Four: Straight-Pull Bolt Actions
A close-up of the straight-pull bolt action of the Beretta BRX-1. Source: beretta.com
The Haenel Jaeger NXT straight-pull bolt action hunting rifle. Source: cg-haenel.de
Restrictions on semi-automatic hunting rifles have left straight-pulls as the fastest firing firearm for hunting moving game in many European countries. Straight-pull bolt-action rifles have never been as popular in the U.S., though the recently introduced Savage Impulse may change this. Consequently, most American shooters and collectors only know straight-pull bolt actions through military surplus rifles and many commercial straight-pull designs have never been sold here. Companies like Beretta, Chapuis and Haenel make straight-pull bolt-action hunting rifles that they do not sell in the U.S….yet.
Five: “Straight-Pull” And “Release” Versions of Semi-Automatic Firearms
As we pointed out above, many countries outside the U.S. restrict the sale of semi-automatic firearms to civilians. This has led to a creative work-around for those who want a fast-firing firearm for hunting or competition, but aren’t allowed to own a semi-automatic. Popular semi-automatic designs are altered to a “straight-pull bolt-action” system, whereby the action must be manually cycled for each round. Often these firearms are known as “assisted linear reloading,” because the action spring is left in place, so that the charging handle is pulled to the rear and then released to allow the bolt to move into battery under the spring’s pressure, as if you were chambering the first round in a semi-automatic rifle.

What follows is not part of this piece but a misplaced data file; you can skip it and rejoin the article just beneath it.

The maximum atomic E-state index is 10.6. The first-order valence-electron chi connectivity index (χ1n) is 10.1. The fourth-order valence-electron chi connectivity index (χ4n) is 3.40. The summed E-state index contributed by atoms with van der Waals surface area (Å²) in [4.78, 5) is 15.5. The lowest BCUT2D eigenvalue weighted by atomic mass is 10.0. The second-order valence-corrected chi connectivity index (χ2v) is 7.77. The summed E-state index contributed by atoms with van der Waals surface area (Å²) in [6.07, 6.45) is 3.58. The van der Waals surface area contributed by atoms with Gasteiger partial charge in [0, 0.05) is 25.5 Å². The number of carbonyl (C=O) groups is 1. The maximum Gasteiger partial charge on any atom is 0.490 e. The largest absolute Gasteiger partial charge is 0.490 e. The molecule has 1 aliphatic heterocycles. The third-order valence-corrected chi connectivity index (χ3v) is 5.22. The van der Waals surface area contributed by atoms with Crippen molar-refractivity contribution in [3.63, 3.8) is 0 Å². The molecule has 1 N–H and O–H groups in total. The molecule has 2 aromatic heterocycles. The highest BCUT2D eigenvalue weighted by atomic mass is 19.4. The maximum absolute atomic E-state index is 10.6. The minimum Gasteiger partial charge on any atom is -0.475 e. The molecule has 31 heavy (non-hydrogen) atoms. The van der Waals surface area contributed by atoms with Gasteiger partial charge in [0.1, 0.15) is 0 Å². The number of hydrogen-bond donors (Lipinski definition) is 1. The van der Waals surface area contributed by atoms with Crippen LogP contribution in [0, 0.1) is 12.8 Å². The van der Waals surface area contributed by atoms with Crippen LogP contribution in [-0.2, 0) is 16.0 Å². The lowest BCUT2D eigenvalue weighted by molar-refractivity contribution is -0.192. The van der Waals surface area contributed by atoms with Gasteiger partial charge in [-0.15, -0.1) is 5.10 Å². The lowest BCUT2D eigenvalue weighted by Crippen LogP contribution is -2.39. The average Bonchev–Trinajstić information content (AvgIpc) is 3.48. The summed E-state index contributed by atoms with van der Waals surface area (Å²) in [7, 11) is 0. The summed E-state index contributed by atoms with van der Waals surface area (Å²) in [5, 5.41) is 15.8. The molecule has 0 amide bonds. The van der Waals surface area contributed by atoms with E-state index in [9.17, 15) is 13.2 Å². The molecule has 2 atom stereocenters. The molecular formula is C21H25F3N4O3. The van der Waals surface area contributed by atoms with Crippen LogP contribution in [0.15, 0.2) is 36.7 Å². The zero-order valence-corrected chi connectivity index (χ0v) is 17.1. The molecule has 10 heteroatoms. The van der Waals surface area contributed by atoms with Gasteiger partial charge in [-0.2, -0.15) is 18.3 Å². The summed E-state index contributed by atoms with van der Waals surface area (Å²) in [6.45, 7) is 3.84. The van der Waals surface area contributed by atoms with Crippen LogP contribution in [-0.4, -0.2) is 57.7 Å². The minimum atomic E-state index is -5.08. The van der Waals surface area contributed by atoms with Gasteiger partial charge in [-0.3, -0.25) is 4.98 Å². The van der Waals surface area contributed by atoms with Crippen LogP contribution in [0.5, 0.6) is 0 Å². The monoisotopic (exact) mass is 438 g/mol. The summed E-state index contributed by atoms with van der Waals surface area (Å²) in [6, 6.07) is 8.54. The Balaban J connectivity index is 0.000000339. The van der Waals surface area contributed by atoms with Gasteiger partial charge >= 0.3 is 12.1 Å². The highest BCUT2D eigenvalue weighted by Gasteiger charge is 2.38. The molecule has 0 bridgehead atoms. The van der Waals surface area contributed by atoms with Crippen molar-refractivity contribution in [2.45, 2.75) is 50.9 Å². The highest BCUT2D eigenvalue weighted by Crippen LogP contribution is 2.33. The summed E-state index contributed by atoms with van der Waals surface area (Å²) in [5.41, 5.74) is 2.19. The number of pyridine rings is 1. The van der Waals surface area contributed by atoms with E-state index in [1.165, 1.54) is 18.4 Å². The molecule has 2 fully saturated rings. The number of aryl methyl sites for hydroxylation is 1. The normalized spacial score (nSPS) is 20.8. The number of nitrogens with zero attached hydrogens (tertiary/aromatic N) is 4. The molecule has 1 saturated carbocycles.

The Browning Maral SF Composite HC straight-pull bolt action. Source: browningmaral.eu
A few examples of these include modified versions of the Ruger Mini-14 and the Heckler & Koch SL8. Browning makes an manually-operated version of its BAR called the Maral. AR-15s are a popular candidate for this “assisted straight-pull” modification, with companies like LMT and Patriot Ordnance Factory, offering versions in .223 Rem. and .308 Win.
Another version of “assisted” loading is a “release” design. In what can only be described as “semi-semi-automatic” firearms, the action fires and ejects the spent case, but the bolt stays locked back in the open position and a lever must be pressed for it to close so that the next round is chambered. Savage makes a version of its A22 and A17 rimfire rifles that uses this system and French manufacturer Verney-Carron offers a “Stop&Go” system on both rifles and shotguns, where a prominent lever, placed where it can be actuated by the thumb of the shooting hand, allows the action to chamber the next round after each shot.